Dionysus in Iraq by Elettra Stamboulis
in “Daily Iraq”, Bergamo, Libri Aparte, 2009
Sir Patrick Leigh Fermor is regarded as one of the leading travel writers. For the British Army, however, he also coordinated the Cretan resistance against the Nazis in 1944. In this role, he had
a rather daring – but ultimately successful – idea. He organized the capture of the Reich Commander, General Kreipe, using Greek resistance fighters dressed as Germans. The prisoner was kept
hidden in a cave, where one day the Englishman watched him as, lost in reverie, he gazed at the snow-covered slopes of Mount Ida and began to murmur an ode by Horace, “Vides ut alta stet nive
Candidum Soracte”. The future British baronet impulsively continued the Latin poem by memory. The astonished Nazi general replied, “Ach so, Herr Major” and then added, “We have both drunk at the
Fermor recounted this episode to the Italian journalist and writer Paolo Rumiz sixty years later, pondering the fact that today the inestimable Iraqi heritage has been devastated. He noted how well prepared soldiers once were, pointing out that he had been sent to Greece because he had studied Homer and Kreipe because he had been a classics scholar. It is true that the classicistic background of much of the Reich’s hierarchy did nothing to prevent the Shoah or the incalculable catastrophe of World War II. Nevertheless, it is equally true that in this new world order/disorder we can glimpse a different distinction. While there is no question that World War II unavoidably and definitively brought conflict to the level of civilians, shifting from the battlefields of soldiers, the belligerents of the more recent war – not worldwide but scattered nevertheless – have counted historical legacy among the victims. This does not apply only to the so-called western front: the fallen in this battle of the symbolic include the Buddhist statues of Bamiyan in Afghanistan, which were initially saved to attract tourists but were then destroyed by the bludgeon of visual fundamentalism.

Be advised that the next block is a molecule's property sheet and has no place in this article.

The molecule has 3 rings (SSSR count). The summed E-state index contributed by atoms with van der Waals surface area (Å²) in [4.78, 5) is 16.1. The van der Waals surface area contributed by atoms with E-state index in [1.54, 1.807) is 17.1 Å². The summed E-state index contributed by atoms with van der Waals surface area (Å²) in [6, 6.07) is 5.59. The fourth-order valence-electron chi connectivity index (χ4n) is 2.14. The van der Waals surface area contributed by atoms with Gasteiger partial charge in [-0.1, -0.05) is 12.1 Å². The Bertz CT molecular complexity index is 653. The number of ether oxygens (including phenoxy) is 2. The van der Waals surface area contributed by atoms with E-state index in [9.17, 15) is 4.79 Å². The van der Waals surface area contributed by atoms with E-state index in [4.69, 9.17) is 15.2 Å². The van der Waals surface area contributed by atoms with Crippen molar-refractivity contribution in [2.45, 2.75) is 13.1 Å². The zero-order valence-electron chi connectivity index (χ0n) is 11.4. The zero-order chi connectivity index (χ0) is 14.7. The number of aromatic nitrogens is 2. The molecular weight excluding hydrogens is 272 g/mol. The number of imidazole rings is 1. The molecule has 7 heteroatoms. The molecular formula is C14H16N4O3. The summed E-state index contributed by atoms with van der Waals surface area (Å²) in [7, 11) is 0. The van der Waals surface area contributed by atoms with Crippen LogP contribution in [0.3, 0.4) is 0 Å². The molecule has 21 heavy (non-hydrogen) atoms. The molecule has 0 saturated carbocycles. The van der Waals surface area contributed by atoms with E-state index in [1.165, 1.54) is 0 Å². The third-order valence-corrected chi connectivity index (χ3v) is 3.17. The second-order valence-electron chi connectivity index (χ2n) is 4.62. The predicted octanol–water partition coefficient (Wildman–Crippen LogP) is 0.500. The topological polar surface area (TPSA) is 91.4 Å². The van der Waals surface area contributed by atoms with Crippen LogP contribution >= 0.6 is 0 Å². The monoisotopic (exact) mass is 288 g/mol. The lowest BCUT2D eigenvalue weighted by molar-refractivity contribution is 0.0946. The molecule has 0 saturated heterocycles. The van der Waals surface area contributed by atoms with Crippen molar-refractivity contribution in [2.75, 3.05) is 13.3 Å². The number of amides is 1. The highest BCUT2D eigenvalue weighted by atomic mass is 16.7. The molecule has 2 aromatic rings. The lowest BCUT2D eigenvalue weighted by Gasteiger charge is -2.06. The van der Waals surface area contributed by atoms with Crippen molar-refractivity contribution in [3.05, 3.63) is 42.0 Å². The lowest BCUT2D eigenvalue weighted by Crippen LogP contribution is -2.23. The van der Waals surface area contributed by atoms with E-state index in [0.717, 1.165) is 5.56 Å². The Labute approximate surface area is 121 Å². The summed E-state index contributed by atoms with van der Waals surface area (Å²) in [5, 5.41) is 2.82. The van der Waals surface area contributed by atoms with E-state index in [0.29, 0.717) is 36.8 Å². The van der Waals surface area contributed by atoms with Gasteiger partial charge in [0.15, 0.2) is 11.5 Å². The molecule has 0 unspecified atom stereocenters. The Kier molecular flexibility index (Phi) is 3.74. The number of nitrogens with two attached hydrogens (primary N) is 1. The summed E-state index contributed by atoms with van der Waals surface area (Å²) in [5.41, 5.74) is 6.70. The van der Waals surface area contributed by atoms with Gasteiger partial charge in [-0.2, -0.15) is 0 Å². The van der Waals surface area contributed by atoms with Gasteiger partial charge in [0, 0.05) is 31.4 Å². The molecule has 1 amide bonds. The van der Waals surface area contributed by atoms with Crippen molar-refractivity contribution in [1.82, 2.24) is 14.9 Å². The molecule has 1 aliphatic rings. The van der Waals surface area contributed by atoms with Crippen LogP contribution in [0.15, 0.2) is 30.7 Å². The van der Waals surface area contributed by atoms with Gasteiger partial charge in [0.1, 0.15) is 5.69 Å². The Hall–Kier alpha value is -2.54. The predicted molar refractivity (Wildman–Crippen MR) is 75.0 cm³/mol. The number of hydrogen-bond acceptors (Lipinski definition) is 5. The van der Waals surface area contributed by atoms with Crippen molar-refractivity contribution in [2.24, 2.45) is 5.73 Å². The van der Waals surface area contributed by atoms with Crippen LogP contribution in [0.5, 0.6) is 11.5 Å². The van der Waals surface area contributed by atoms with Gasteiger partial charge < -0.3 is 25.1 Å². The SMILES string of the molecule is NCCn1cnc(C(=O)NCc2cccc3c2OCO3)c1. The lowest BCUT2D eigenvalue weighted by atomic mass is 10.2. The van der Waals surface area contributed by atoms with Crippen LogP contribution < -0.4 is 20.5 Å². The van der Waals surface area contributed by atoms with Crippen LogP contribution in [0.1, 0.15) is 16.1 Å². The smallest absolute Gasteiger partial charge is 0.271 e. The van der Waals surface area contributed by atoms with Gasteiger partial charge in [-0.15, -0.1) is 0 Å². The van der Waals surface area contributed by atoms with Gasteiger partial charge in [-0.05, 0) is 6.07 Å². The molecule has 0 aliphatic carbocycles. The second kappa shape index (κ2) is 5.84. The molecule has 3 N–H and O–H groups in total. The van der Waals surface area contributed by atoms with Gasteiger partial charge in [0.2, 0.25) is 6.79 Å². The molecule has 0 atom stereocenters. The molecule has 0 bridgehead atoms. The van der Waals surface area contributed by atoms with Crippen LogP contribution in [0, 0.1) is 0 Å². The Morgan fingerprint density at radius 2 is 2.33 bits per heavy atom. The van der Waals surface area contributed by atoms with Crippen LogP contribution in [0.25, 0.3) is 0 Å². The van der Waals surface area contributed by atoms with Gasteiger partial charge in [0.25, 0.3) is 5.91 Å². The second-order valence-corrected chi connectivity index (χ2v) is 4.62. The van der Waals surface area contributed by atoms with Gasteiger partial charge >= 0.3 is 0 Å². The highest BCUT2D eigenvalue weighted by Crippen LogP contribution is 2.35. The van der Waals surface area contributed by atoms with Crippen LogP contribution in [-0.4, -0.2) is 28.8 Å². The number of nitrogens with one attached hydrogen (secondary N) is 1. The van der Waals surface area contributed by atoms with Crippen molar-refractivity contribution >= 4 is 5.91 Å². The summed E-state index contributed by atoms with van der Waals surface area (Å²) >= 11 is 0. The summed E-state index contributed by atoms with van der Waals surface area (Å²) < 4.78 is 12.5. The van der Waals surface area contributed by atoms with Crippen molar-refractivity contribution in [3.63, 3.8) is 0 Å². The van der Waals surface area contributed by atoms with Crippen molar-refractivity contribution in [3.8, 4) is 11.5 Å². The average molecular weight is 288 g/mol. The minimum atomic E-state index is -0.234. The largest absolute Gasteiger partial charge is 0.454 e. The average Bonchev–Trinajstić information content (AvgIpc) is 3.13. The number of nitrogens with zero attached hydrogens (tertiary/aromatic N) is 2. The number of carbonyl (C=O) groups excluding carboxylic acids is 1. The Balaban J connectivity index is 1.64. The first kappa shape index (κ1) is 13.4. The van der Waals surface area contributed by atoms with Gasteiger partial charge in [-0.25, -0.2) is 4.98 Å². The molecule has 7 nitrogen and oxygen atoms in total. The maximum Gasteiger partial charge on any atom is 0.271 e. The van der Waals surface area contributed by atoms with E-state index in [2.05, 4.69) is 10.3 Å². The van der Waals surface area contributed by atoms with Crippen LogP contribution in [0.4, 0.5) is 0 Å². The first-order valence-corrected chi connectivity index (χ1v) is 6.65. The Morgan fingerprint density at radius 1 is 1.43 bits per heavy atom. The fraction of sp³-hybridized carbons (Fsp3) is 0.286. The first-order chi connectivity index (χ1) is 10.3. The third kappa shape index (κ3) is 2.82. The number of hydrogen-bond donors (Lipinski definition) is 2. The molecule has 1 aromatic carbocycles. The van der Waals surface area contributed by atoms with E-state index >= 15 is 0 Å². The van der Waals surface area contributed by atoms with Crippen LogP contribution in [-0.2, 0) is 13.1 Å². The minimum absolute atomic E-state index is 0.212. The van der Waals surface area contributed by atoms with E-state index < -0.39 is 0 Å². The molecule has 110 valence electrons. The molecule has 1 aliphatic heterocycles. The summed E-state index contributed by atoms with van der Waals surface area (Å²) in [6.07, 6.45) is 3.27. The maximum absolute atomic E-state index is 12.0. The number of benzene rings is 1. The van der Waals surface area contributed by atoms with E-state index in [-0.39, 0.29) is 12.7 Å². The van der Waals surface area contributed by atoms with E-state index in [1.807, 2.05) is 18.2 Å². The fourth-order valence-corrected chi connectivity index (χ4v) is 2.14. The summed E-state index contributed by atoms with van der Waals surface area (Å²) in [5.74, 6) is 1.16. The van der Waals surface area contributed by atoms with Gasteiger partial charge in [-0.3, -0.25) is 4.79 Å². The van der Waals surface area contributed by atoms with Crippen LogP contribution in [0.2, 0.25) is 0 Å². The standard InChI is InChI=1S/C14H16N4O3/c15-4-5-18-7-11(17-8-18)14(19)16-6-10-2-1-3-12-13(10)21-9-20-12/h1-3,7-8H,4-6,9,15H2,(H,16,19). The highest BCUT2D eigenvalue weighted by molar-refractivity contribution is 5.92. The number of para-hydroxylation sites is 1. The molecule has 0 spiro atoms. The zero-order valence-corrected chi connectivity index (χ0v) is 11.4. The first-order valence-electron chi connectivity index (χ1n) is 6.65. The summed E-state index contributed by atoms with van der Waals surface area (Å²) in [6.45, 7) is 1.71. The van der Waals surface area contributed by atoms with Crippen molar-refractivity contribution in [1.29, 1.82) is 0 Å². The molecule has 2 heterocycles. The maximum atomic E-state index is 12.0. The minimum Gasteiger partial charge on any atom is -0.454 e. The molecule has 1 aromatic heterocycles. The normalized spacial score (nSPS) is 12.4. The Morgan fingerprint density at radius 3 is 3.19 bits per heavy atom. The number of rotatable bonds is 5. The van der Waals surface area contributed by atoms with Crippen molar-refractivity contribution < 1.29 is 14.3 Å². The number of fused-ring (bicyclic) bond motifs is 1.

In a certain way, a war that operates on the level of symbolism and identity becomes iconoclastic. If the “other side” can be recognized through the value given to the image of a history, an artistic and cultural path, the simplest way to make people forget it is to annihilate or pillage whatever bears witness to such treasure.
In Costantini’s work, the visual synthesis of this ideological maxim merges with the imperative will to maintain a constant focus on the daily aspects of the conflict. A woman raises her hands, coloured red, in the middle of Polyclitus’ “Doryphorus”, captioned in German (to remind us that the Germans were the ones who gave us the weapon of archaeology). A few words with over-stylized gestures convey the setting: Operation Free Iraq, some of the places that give even the most absent-minded the feeling of guilt swept under the home carpet, Kirkuk, Mosul, a non-cathartic but evocative ritual. The elements of each work are an alphabet of worn-out memory and its gradual fading away. They form a sort of funeral pall of our conscience in the face of injustice committed not by a group of organized terrorists, but by the states of which we are taxpaying citizens. The epiphany of the classical work leads us back to the most sublime interpretation of our democratic culture, which “has drunk at that fountain”. It is a veteran epiphany, one that bears the visible signs of contradictions and dead ends. It is a visual alphabet whose narration is perturbing and it brings us back to an image we would rather not see. In recounting distorted reality, reality itself becomes an analogy and symbol, and thus facts are transformed into recognition. The epiphanic process of these works unquestionably reveals much of the Dionysian and little of the Apollonian of classicistic ideology. And, yes, Sir Fermor is probably right: the new generals are also less cultivated than the old ones.
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